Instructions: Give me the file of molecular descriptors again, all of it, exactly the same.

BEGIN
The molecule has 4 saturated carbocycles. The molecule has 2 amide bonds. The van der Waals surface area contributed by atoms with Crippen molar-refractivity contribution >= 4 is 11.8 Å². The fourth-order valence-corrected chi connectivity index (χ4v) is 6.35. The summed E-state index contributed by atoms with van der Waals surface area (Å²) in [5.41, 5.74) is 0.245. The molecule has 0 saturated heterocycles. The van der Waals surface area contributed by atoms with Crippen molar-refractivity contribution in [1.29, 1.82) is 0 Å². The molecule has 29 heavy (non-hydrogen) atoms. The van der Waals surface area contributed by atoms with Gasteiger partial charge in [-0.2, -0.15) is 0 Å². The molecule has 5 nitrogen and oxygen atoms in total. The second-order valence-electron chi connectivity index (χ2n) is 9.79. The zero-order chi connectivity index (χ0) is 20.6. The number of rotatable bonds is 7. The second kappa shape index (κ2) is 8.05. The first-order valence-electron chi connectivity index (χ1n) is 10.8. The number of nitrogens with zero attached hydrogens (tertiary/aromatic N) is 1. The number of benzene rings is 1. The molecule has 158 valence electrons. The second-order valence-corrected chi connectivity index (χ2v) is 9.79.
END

The molecule has 4 saturated carbocycles. The molecule has 2 amide bonds. The van der Waals surface area contributed by atoms with Crippen molar-refractivity contribution >= 4 is 11.8 Å². The fourth-order valence-corrected chi connectivity index (χ4v) is 6.35. The summed E-state index contributed by atoms with van der Waals surface area (Å²) in [5.41, 5.74) is 0.245. The molecule has 0 saturated heterocycles. The van der Waals surface area contributed by atoms with Crippen molar-refractivity contribution in [1.29, 1.82) is 0 Å². The molecule has 29 heavy (non-hydrogen) atoms. The van der Waals surface area contributed by atoms with Gasteiger partial charge in [-0.2, -0.15) is 0 Å². The molecule has 5 nitrogen and oxygen atoms in total. The second-order valence-electron chi connectivity index (χ2n) is 9.79. The zero-order chi connectivity index (χ0) is 20.6. The number of rotatable bonds is 7. The second kappa shape index (κ2) is 8.05. The first-order valence-electron chi connectivity index (χ1n) is 10.8. The number of nitrogens with zero attached hydrogens (tertiary/aromatic N) is 1. The number of benzene rings is 1. The molecule has 158 valence electrons. The second-order valence-corrected chi connectivity index (χ2v) is 9.79.